The two companies, locked in an ongoing legal fight, submit new court papers as the 2009 trial date looms.
AMD and Intel have each filed a series of
new documents in federal court as the ongoing legal dispute between the two
chip makers moves toward a 2009 court date.
The papers, which were submitted May 1 and made public May 5, were filed as
part of the antitrust
case that AMD brought against Intel in 2005. The case, which has been
assigned to the U.S. District Court in Delaware,
has been scheduled for an April 2009 trial date.
AMD has accused Intel of abusing its
dominant position in the x86 microprocessor market to stifle competition
through a variety of means, including offering deep discounts to vendors to
remain exclusive partners, punishing those OEMs that considered using a second
chip supplier and giving away products in order to maintain market share.
For the first time, AMD has presented its
allegations in a formal summary of its case-a 100-page plus document that
details its allegations against Intel and claims to show how the company has used
its position with OEMs to dominate the market since IBM
introduced the first personal computer with a version of the Intel 8086
In its counterargument, which also runs over 100 pages, Intel contends that
the marketplace is competitive and that AMD's
accusations are an attempt to make up for years of producing inferior products.
Each side claims that its x86 microprocessor technology contains the superior
innovations needed by PC and server vendors as well as the average consumer.
The filings are culled from between 150 and 200 million pages of documents
that have been introduced in the case so far. After reading the summaries, the
two judges in the case will determine which witnesses can be deposed, and that
will set up the actual trial in 2009. AMD's
attorneys are expected to take depositions throughout the rest of the year and
possibly into 2009.
The latest filings offer a glimpse into how AMD
plans to present its case before the federal court. In the filings, AMD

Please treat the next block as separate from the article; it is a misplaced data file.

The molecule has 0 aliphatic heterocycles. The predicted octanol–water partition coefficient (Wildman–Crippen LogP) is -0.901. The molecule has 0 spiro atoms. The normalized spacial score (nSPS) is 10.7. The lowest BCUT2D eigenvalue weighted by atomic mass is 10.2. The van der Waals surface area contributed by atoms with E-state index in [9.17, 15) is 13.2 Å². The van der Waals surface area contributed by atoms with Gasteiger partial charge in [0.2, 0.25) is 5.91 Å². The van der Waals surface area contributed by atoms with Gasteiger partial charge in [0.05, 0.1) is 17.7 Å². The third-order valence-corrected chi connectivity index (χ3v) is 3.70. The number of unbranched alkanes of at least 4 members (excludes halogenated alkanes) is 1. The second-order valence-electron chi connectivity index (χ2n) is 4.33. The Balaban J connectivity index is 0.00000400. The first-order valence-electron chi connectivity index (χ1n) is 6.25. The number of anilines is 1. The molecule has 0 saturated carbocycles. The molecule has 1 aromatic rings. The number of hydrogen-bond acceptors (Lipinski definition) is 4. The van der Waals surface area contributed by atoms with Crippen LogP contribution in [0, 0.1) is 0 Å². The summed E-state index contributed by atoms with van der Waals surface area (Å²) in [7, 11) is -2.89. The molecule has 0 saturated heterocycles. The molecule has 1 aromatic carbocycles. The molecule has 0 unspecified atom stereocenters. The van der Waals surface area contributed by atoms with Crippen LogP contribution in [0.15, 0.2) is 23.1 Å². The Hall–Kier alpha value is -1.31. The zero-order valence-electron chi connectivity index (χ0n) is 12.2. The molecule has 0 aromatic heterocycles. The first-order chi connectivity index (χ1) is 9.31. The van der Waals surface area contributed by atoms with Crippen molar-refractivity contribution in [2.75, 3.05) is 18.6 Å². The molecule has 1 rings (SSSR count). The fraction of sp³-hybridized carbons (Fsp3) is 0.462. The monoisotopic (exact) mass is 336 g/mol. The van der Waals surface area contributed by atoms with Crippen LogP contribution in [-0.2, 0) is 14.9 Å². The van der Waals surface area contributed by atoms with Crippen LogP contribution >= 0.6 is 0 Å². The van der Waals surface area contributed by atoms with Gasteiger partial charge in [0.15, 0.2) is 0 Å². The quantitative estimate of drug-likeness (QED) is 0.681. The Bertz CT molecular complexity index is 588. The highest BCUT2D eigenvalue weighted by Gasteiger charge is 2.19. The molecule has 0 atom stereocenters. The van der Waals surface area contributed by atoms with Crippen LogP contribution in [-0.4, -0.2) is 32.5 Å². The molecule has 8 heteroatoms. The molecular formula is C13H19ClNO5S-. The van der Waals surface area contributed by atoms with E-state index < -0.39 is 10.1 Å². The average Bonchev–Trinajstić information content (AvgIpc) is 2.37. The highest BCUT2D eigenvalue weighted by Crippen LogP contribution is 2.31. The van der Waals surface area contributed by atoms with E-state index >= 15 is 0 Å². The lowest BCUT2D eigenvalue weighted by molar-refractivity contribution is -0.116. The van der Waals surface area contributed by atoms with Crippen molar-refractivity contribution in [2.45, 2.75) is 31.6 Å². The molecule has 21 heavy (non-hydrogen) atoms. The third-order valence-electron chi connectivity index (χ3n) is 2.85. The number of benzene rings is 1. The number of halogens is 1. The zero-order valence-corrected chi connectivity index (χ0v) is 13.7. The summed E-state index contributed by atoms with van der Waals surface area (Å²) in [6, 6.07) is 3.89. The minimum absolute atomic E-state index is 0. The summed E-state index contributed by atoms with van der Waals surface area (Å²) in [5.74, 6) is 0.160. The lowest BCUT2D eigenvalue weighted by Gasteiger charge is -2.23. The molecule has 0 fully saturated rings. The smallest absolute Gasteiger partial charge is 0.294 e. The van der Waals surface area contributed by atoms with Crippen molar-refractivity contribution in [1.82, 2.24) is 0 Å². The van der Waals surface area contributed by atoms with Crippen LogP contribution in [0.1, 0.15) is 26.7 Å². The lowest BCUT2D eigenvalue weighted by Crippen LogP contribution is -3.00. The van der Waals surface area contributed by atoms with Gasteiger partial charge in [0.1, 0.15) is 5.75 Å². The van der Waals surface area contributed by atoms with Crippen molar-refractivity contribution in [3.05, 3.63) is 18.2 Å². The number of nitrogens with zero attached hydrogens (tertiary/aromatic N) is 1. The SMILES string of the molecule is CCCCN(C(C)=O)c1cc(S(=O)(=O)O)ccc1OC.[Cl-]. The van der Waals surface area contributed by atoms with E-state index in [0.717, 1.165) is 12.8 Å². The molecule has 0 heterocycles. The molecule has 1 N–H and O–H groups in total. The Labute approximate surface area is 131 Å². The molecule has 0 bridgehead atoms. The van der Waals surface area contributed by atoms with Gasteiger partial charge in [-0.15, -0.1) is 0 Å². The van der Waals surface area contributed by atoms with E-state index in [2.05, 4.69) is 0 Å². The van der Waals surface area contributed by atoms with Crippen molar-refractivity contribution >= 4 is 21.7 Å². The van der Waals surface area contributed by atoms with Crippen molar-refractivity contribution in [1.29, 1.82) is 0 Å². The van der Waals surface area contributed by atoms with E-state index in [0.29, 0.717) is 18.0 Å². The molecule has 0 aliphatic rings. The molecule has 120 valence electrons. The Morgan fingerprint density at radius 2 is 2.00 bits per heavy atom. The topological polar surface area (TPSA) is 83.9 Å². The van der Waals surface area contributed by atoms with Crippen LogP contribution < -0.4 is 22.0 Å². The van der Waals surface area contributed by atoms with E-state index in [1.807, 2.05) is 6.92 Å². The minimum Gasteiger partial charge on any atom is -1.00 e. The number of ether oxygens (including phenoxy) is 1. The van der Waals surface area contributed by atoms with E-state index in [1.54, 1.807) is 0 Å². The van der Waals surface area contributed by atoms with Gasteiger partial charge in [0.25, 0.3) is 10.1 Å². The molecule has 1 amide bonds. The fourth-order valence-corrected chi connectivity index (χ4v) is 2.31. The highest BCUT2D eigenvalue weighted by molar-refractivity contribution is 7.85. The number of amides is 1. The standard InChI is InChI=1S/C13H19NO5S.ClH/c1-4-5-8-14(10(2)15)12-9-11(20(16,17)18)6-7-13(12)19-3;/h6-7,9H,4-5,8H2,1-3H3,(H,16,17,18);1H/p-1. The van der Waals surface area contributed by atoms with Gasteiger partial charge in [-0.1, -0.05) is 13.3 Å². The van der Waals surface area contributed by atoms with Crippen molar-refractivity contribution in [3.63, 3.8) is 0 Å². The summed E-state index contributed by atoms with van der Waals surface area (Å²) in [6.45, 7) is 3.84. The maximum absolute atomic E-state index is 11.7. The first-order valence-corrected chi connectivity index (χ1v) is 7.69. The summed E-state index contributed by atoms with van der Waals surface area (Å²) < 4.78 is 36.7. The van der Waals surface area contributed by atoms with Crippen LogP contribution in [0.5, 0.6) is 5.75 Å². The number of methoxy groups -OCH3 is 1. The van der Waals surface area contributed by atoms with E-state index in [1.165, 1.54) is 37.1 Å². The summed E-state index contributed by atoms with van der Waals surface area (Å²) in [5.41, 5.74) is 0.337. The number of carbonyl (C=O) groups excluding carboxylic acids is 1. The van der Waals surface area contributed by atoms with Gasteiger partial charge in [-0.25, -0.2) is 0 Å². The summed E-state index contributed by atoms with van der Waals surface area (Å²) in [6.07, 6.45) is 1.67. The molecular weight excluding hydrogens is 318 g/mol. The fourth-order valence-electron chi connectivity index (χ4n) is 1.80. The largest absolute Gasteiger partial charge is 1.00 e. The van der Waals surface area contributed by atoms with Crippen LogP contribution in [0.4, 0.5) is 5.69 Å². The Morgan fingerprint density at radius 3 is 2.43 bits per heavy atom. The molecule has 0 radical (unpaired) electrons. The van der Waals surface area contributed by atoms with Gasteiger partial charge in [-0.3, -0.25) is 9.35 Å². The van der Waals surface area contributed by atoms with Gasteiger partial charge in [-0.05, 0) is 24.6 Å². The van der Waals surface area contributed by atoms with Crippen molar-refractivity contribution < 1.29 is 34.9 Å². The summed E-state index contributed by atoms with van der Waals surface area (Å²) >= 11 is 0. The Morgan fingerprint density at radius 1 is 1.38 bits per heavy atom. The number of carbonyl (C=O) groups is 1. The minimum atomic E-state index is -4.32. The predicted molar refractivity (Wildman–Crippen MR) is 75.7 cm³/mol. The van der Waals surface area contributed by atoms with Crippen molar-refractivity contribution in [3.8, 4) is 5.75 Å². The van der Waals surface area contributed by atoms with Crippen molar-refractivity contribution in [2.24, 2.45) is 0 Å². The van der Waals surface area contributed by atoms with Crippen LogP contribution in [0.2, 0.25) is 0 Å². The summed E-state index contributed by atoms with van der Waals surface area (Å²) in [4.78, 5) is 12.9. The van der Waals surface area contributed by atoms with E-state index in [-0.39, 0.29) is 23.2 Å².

claims that all of the major OEMs-Hewlett-Packard, Dell, IBM,
Acer, Gateway-received special treatment from Intel if the companies bought only
These relationships with vendors formed the base of Intel's practices and
led to AMD's exclusion from the market
place, AMD argues.
If these vendors, or some of the other smaller companies, decided to look at
or build PCs or servers with AMD processors,
they were punished by Intel, according to AMD.
For example, in the late 1990s, Gateway took a serious look at AMD
processors and decided to offer a line that used the company's chips. Then, for
reasons that are not clear, Gateway-a longtime exclusive user of Intel chips-dropped
"Gateway suddenly 'phased out' AMD
in July 1999, and Gateway abruptly cancelled its launch of a machine based on AMD's
Athlon processor," according to the documents. (Acer, which now owns
Gateway, now uses AMD processors in Gateway
How and why Intel would have caused Gateway to do this and what evidence AMD
plans to present of this remain unknown.
The public versions of these documents are heavily redacted due to a
protection order that the two judges assigned to the case agreed on to protect
trade secrets and other proprietary information. In an interview, Chuck
Diamond, lead outside counsel for AMD, said
Intel has used the protection order to excess in order to shield its sales
practices from the public.